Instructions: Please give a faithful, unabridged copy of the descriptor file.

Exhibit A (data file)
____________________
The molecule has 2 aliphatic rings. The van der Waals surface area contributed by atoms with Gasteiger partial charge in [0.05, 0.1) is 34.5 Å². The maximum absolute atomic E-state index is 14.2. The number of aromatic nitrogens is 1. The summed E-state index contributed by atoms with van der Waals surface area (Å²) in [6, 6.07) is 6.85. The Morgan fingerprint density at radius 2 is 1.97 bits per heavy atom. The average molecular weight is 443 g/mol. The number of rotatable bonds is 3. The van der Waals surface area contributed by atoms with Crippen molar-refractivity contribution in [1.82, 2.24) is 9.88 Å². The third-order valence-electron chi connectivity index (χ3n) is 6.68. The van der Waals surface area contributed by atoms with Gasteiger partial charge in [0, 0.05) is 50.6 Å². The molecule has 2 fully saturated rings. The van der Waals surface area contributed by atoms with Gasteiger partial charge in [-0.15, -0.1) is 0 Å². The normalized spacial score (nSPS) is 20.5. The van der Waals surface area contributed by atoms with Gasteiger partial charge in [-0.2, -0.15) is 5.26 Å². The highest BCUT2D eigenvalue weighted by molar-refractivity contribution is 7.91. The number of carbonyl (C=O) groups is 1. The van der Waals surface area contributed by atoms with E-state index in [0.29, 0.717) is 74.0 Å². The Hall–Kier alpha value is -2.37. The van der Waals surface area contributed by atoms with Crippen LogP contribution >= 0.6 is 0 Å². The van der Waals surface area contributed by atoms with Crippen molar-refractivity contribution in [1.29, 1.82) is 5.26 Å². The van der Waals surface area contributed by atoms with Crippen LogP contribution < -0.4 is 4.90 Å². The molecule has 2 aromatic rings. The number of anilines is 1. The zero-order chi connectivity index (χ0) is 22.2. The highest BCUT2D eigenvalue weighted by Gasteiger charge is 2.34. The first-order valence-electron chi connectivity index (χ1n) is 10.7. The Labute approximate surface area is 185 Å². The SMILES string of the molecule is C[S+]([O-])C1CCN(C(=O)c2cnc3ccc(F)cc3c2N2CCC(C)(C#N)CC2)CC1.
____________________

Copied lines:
The molecule has 2 aliphatic rings. The van der Waals surface area contributed by atoms with Gasteiger partial charge in [0.05, 0.1) is 34.5 Å². The maximum absolute atomic E-state index is 14.2. The number of aromatic nitrogens is 1. The summed E-state index contributed by atoms with van der Waals surface area (Å²) in [6, 6.07) is 6.85. The Morgan fingerprint density at radius 2 is 1.97 bits per heavy atom. The average molecular weight is 443 g/mol. The number of rotatable bonds is 3. The van der Waals surface area contributed by atoms with Crippen molar-refractivity contribution in [1.82, 2.24) is 9.88 Å². The third-order valence-electron chi connectivity index (χ3n) is 6.68. The van der Waals surface area contributed by atoms with Gasteiger partial charge in [0, 0.05) is 50.6 Å². The molecule has 2 fully saturated rings. The van der Waals surface area contributed by atoms with Gasteiger partial charge in [-0.15, -0.1) is 0 Å². The normalized spacial score (nSPS) is 20.5. The van der Waals surface area contributed by atoms with Gasteiger partial charge in [-0.2, -0.15) is 5.26 Å². The highest BCUT2D eigenvalue weighted by molar-refractivity contribution is 7.91. The number of carbonyl (C=O) groups is 1. The van der Waals surface area contributed by atoms with E-state index in [0.29, 0.717) is 74.0 Å². The Hall–Kier alpha value is -2.37. The van der Waals surface area contributed by atoms with Crippen LogP contribution >= 0.6 is 0 Å². The van der Waals surface area contributed by atoms with Crippen molar-refractivity contribution in [1.29, 1.82) is 5.26 Å². The van der Waals surface area contributed by atoms with Crippen LogP contribution < -0.4 is 4.90 Å². The molecule has 2 aromatic rings. The number of anilines is 1. The zero-order chi connectivity index (χ0) is 22.2. The highest BCUT2D eigenvalue weighted by Gasteiger charge is 2.34. The first-order valence-electron chi connectivity index (χ1n) is 10.7. The Labute approximate surface area is 185 Å². The SMILES string of the molecule is C[S+]([O-])C1CCN(C(=O)c2cnc3ccc(F)cc3c2N2CCC(C)(C#N)CC2)CC1.